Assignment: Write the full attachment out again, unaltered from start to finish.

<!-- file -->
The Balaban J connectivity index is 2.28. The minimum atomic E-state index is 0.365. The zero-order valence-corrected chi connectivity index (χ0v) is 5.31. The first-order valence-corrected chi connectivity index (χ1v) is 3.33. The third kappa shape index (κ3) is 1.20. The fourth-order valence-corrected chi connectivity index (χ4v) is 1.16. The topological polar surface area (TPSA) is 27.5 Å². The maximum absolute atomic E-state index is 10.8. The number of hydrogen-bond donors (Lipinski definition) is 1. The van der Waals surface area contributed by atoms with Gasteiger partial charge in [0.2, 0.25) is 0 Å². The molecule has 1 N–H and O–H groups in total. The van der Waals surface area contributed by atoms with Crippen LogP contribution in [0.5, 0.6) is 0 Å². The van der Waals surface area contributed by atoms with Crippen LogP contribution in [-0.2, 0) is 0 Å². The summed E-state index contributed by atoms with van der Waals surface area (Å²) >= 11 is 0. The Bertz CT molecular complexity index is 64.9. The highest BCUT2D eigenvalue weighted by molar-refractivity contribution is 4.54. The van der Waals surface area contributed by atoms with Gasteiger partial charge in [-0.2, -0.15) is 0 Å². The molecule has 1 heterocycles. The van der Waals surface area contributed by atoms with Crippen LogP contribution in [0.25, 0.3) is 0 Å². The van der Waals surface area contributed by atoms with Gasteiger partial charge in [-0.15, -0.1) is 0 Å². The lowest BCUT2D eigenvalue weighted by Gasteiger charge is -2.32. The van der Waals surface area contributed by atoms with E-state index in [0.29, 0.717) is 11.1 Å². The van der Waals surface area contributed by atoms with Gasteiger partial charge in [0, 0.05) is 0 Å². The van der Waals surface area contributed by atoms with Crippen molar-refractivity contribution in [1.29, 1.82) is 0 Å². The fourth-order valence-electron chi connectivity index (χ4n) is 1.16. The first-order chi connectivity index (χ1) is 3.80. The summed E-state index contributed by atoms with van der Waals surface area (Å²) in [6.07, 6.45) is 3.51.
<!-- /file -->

The Balaban J connectivity index is 2.28. The minimum atomic E-state index is 0.365. The zero-order valence-corrected chi connectivity index (χ0v) is 5.31. The first-order valence-corrected chi connectivity index (χ1v) is 3.33. The third kappa shape index (κ3) is 1.20. The fourth-order valence-corrected chi connectivity index (χ4v) is 1.16. The topological polar surface area (TPSA) is 27.5 Å². The maximum absolute atomic E-state index is 10.8. The number of hydrogen-bond donors (Lipinski definition) is 1. The van der Waals surface area contributed by atoms with Gasteiger partial charge in [0.2, 0.25) is 0 Å². The molecule has 1 N–H and O–H groups in total. The van der Waals surface area contributed by atoms with Crippen LogP contribution in [0.5, 0.6) is 0 Å². The van der Waals surface area contributed by atoms with Crippen LogP contribution in [-0.2, 0) is 0 Å². The summed E-state index contributed by atoms with van der Waals surface area (Å²) >= 11 is 0. The Bertz CT molecular complexity index is 64.9. The highest BCUT2D eigenvalue weighted by molar-refractivity contribution is 4.54. The van der Waals surface area contributed by atoms with Gasteiger partial charge in [-0.2, -0.15) is 0 Å². The molecule has 1 heterocycles. The van der Waals surface area contributed by atoms with Crippen LogP contribution in [0.25, 0.3) is 0 Å². The van der Waals surface area contributed by atoms with Gasteiger partial charge in [-0.15, -0.1) is 0 Å². The lowest BCUT2D eigenvalue weighted by Gasteiger charge is -2.32. The van der Waals surface area contributed by atoms with E-state index in [0.29, 0.717) is 11.1 Å². The van der Waals surface area contributed by atoms with Gasteiger partial charge in [0, 0.05) is 0 Å². The van der Waals surface area contributed by atoms with Crippen molar-refractivity contribution in [1.29, 1.82) is 0 Å². The fourth-order valence-electron chi connectivity index (χ4n) is 1.16. The first-order chi connectivity index (χ1) is 3.80. The summed E-state index contributed by atoms with van der Waals surface area (Å²) in [6.07, 6.45) is 3.51.